FIRST ATTEMPT TO BREAK THE 10 KWH/KG BARRIER
USING A WIDE CELL DESIGN
Marc Dupuis, Jonquière
In his last year ALUMINIUM article [1], the author selected breaking the 11 kWh/kg cell energy consumption barrier as
In the study presented in that last year article [1], the lowest value of 10.85 kWh/kg was obtained using the 100% downstream side current extraction cell design option. In its upcoming TMS 2019 paper [2], the author continues working exclusively on that 100% downstream side current extraction cell design option, and this time reached 10.44 kWh/kg.
In the present study, the author shifted working exclusively this time on the wide cell design option first presented in an ALUMINIUM article two years ago [3] in a first attempt to break the 10 kWh/kg cell energy consumption barrier.
Introduction
The modeling and design work presented in this article is part of a continuing effort to design a cell operating at the lowest possible cell energy consumption. The initial results were first reported in a TMS 2017 paper [4] and were them reported in [1], [5] and soon in [2].
As discuss in the section “Comparison of the two very low energy consumption cell design options” in [5], at the same ACD and anode current density, the 100% downstream side current extraction cell design option will operate at a lower cell voltage than the wide cell design option. That could be considered as an advantage to produce the lowest possible cell energy consumption cell design.
Yet, as first reported in [3] the wide cell design option reduced the heat loss per unit production, so at a given cell ACD and anodic current density and corresponding cell internal heat per unit production, the wide cell design option will systematically produced a cell operating at a highest cell superheat for the same lining design.
Technically there is nothing preventing the reduction of the anode current density that would correspond on a cell operating at 10 kWh/kg. Using the 100% downstream side current extraction cell design option presented in [4], that anode current density was calculated to be about 0.64 A/cm2.
On the other hand, there is definitively a limit on the lowest possible cell superheat a cell can be operated at. Not surprisingly it turned out that this cell operation parameter is one of the key parameters preventing the reduction of the cell energy consumption. In that context, the wide cell design option is the best of the two cell design options to attempt to break the 10 kWh/kg cell energy consumption barrier.
Modeling and design methodology
Since the very beginning of this effort to design a cell operating at the lowest possible energy consumption and even before that, the author relied on the usage of 4 different modeling tools: HHCellvolt, Dyna/Marc,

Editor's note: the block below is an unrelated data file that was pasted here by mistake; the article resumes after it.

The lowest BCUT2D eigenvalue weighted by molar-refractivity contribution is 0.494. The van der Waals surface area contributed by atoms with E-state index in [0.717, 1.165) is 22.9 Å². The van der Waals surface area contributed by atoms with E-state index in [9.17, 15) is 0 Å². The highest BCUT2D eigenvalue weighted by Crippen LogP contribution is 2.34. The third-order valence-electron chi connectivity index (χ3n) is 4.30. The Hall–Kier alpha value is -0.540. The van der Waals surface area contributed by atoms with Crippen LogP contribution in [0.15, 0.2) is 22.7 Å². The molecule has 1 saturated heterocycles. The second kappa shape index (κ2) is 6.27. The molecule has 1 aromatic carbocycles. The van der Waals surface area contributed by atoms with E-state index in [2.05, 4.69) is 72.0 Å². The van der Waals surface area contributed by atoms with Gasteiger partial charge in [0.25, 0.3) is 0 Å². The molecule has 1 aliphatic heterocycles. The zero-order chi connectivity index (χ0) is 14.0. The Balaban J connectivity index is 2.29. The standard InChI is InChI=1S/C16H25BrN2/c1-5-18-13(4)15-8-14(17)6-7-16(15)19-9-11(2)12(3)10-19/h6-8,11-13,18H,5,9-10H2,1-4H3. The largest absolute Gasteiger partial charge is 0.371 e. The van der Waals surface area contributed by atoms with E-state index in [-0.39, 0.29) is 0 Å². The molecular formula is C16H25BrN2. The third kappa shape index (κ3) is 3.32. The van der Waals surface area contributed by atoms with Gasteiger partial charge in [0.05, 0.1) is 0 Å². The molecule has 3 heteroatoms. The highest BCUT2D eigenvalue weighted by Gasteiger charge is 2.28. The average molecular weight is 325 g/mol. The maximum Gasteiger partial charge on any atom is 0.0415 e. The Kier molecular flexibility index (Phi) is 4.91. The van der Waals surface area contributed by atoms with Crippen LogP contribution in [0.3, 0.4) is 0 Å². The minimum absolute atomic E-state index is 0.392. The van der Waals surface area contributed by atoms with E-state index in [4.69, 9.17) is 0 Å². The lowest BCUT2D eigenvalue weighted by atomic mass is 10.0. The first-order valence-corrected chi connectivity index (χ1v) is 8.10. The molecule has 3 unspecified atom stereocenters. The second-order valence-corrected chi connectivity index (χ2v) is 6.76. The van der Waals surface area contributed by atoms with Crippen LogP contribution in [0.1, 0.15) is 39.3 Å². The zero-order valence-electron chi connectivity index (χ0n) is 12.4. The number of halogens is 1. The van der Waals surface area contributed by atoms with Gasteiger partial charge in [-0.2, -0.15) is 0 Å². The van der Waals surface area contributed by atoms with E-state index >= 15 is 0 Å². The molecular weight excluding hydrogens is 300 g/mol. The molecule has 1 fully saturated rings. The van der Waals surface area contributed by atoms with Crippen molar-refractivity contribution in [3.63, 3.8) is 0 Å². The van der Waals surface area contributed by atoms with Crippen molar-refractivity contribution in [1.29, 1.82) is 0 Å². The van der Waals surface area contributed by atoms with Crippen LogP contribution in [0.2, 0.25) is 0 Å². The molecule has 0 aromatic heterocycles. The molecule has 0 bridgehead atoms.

HHCellVolt developed and commercialized by Peter Entner [6] is the best modeling tool available to very quickly producing a cell layout as the one presented in figure 1 for the current wide cell design. HHCellVolt is also the perfect tool to calculate directly from enthalpy data the energy required to operate the cell which is more than the minimum energy required to produce the metal. That subject was recently covered in [7] and will be discuss again in [2]. HHCellVolt is also the most up to date tool to compute the cell voltage based on inputs for the anode, cathode and busbar ohmic resistances and the choice of ACD, bath chemistry, bubble model and cell amperage. HHCellVolt finally computes the cell internal heat based on the calculated cell voltage and energy requirement to operate the cell and report it numerically and graphically generating an Haupin Diagram as the one presented in figure 2 for the initial wide cell design operating at 762.5 kA [3].
The next tool required is the steady state part of the Dyna/Marc cell simulator developed and commercialized by the author [8]. Dyna/Marc is solving for the cell heat balance so based on additional inputs like the anode panel heat loss and the cathode bottom heat loss, the bath and metal level and some lining material thickness and thermal conductivity, Dyna/Marc will calculate the cell superheat and bath and metal ledge thickness.
3D ANSYS based
[9]are used to compute the anode and cathode voltage drop and the anode and cathode heat loss. The 3D ANSYS based
Finally,
Reducing the metal pad thickness from 20 cm to 10 cm
It is quite well known that reducing the metal pad thickness is a very efficient way to reduce the cell heat loss at a constant cell superheat. Because the initial wide cell design was operating at a quite high anode current density, I typical value of 20 cm was selected then for the metal pad thickness. All the 3D ANSYS based
It is also well known that reducing the metal pad thickness reduces the cell stability as it is increasing the metal pad horizontal current. Yet, since there is a need to reduce that cathode side wall heat loss without further reducing the cell superheat, it was decided to investigate the option to reduce the metal pad thickness from 20 to 10 cm. With the usage of huge copper collector bars there is essentially no horizontal current in the metal pad so the risk to destabilize the cell by reducing the metal pad thickness is minimum but this of course must be confirmed by an
At 762.5 kA, the amperage selected for the initial wide cell design 2 years ago, the anode current density is